Friendship is a good thing. It can also spell trouble when goals diverge and the more powerful friend controls the relationship. The United States and Israel are friends, perhaps more so now than ever before. President Bush cares about Israel and this caring arises far less from political considerations as from a deepfelt personal perspective. But the relationship is not of equals and the two countries have different, at times clashing, interests, which explains why in the recent period Israel has incrementally ceded sovereignty, its right to make decisions about its security without first securing American approval.
The U.S. - Israel relationship has always been imbalanced because the Jewish state is small, endangered and dependent on American support. Israel is like the child or student who is constantly being graded. While it's good to get U.S. approval, the process is degrading. During the current Bush presidency, the two countries have often been extremely close and yet Israel has forfeited more of its independence because it does not fully share America's Middle East calculations and goals. This loss of sovereignty is a clear and present danger to Israel.
The following is from a New Yorker profile by Jon Lee Anderson: "After his brief flash of assertiveness, he seemed more a supplicant than ever. His relationship with Washington - which gave him security, status, and a certain amount of pride - revealed itself in all its dependency and weakness." This was written about Hamid Karzai, Afghanistan's President, but it can serve as an apt description of Prime Minister Sharon. It also tells us how the U.S. treats close and dependent allies during the imperial presidency of George W. Bush. In return for American support, these allies are required to follow the script prepared for them in Washington. Key decisions must be reviewed and approved by American officials.
In short, these allies surrender much of their sovereignty. Any sign of independence, including the assertion that they cannot dance to the American tune, is met by rebuke and perhaps retaliation. Mr. Karzai got his spanking recently in Washington; Mr. Sharon has been chastised and threatened repeatedly. To an extent, he is the Co-Prime Minister, sharing authority with Secretary of State Condoleeza Rice and other U.S. officials.
When Mr. Sharon announced the Gaza withdrawal last year, his close advisor Dov Weisglass declared that because the withdrawal would be traumatic for Israelis, after it was completed Israel would need a respite before it yielded other territory. He has now backtracked, because the U.S. has told his boss that he must. The Gaza withdrawal will result in more and not less American pressure on Israel.
Putting aside our views on Gaza, isn't it necessary for Israel to assess what happens after Palestinians take control of what had been Israeli territory before it gives up additional territory? Hamas says that, at most, it will abide by a temporary truce and Hezbollah won't even go that far. Iran, Hezbollah's sponsor, advocates Israel's destruction and is proceeding with an extremely dangerous nuclear arms program. Israel is to ignore these inconvenient facts because Washington's Middle East strategy requires that further concessions be made.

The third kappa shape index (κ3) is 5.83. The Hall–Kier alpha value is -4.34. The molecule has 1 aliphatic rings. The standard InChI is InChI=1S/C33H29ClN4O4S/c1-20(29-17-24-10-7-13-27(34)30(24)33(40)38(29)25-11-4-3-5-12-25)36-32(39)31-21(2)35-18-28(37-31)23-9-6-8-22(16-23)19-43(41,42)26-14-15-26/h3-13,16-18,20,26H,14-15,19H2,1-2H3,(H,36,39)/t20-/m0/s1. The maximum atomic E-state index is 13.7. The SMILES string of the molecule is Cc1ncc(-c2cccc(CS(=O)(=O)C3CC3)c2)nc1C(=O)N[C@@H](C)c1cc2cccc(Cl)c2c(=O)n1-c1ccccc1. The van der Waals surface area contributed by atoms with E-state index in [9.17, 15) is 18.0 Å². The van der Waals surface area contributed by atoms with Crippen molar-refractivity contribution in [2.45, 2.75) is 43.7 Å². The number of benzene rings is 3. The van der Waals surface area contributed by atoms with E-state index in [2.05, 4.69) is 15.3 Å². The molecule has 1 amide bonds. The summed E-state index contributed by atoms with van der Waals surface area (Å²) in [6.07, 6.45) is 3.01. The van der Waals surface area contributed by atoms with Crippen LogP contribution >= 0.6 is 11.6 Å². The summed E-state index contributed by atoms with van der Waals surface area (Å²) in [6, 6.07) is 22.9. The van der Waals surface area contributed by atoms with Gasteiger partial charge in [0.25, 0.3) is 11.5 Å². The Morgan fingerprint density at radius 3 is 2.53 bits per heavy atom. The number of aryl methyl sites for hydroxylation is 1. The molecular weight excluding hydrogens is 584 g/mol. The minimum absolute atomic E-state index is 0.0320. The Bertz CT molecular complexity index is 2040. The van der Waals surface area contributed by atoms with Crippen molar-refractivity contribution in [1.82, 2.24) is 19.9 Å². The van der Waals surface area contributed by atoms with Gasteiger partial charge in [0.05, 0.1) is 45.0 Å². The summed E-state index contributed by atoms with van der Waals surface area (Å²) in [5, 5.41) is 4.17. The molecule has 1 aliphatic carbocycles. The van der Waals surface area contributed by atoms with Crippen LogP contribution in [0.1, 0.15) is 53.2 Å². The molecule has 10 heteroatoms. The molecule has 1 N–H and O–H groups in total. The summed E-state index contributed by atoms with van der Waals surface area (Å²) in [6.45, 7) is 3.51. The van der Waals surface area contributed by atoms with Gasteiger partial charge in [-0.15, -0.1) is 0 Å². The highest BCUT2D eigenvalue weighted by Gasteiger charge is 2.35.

Israel continues to do heavy duty work for the U.S. in Iraq and provides vital information regarding Iran. Presumably, in return it should receive U.S. intelligence on Iranian developments that affect it. But as the still murky AIPAC story indicates, the U.S. has withheld information that has a direct bearing on Israel's security.
Of course, the United States does not want to endanger Israel. However, its geopolitical considerations now give top priority to establishing better relations with the Islamic world, buttressing Mr. Abbas among the Palestinians, getting out of the Iraq quagmire, securing as much Saudi Arabian oil that it can get and figuring out what to do with Iran. If Israel figures in these calculations, it is in ways that are inimical to its welfare. While the U.S. gives Israel cover in the United Nations and shields it somewhat from European hostility, these are of secondary importance to the Jewish state. Israel has to worry about suicide bombers, not about nasty words at the U.N. We should keep in mind the schoolyard ditty about sticks and stones.
Israel has made remarkable progress in developing good relations with China and India. Apparently, this is not to Washington's liking. Supplicants do not have the right to play in the big leagues. Israel has a fraction of one-percent of the population of China or India and it is the height of chutzpah for it to engage in significant diplomacy with these major powers. When Israel sold unmanned aircraft or drones to China, Washington pounced, acting as if a great sin had been committed. The supplicants have done their penance, with Foreign Minister Silvan Shalom formally apologizing for Israel looking out for its own economic and diplomatic interests. In addition, four senior military officials have been dismissed and Israel has signed an agreement requiring all arm sales to China be reviewed and approved by the U.S.
It could have been worse, as Mr. Shalom might have been ordered to fall on his sword or, perhaps, each night for a year attend a different Jewish organizational dinner.
A Jewish leader with strong White House contacts tells me that the situation has deteriorated since the presidential election, that there has been a shift away from the White House to the State Department in the management of Israeli - Palestinian negotiations. Secretary of State Rice is, in effect, making decisions for Israel. I never thought that I would pine for the return of Madeleine Albright.
If Israel does not regain its sovereignty, it may gain much American applause while it puts itself at great risk.